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[Drug and Alcohol Findings] (2016) Who should come first in the queue for hepatitis C treatment? Drug and Alcohol Findings Bulletin (22 March 2016)

URL: http://findings.org.uk/PHP/dl.php?file=De_Vos_AS_3...

In the UK context, this study’s findings imply that to prevent new cases it is best to focus expensive new treatments for hepatitis C infection on injectors who infrequently share their injecting equipment – patients most likely to be found and recruited via needle exchanges and addiction treatment services.

Key points from summary and commentary
• A simulation model based on what is known about the relevant factors assessed the expected impact on new infections of targeting treatment for hepatitis C infection at injectors at different degrees of risk of spreading the disease.
• Under core assumptions, where fewer than a third of injectors are already infected or fewer than half syringes contaminated, new infections are best averted by treating injectors who frequently risk infection by sharing injecting equipment; when the virus is more widespread, low-risk injectors are the best target.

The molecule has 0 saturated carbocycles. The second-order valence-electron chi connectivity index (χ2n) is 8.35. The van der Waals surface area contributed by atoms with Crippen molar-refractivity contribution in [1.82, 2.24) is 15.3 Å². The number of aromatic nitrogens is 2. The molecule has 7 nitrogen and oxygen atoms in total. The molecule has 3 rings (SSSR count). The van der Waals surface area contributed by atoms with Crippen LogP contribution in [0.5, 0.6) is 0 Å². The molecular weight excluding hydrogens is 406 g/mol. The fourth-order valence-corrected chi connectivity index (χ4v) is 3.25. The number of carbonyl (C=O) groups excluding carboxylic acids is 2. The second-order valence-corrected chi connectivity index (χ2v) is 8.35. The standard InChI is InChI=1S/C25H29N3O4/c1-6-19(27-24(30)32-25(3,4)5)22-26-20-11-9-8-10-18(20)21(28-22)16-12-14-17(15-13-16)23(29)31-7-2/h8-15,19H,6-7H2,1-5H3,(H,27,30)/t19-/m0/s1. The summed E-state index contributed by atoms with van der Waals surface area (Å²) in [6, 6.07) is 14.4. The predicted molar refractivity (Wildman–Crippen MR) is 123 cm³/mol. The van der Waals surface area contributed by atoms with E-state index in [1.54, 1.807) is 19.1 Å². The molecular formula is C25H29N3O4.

• These conclusions are dependent on assumptions which may not be realistic or valid in the UK context.

Item Type:Evidence resource
Publication Type:Review
Drug Type:Opioid
Intervention Type:AOD disorder harm reduction
Source:Drug and Alcohol Findings
Date:March 2016
Number:22 March 2016
Subjects:G Health and disease > Disorder by cause > Communicable disease > Hepatitis C
J Health care, prevention and rehabilitation > Substance use prevention > Substance use harm reduction
J Health care, prevention and rehabilitation > Health related prevention > Health information and education > Communicable disease control
T Demographic characteristics > Person who injects drugs (Intravenous / injecting)
VA Geographic area > Europe > United Kingdom

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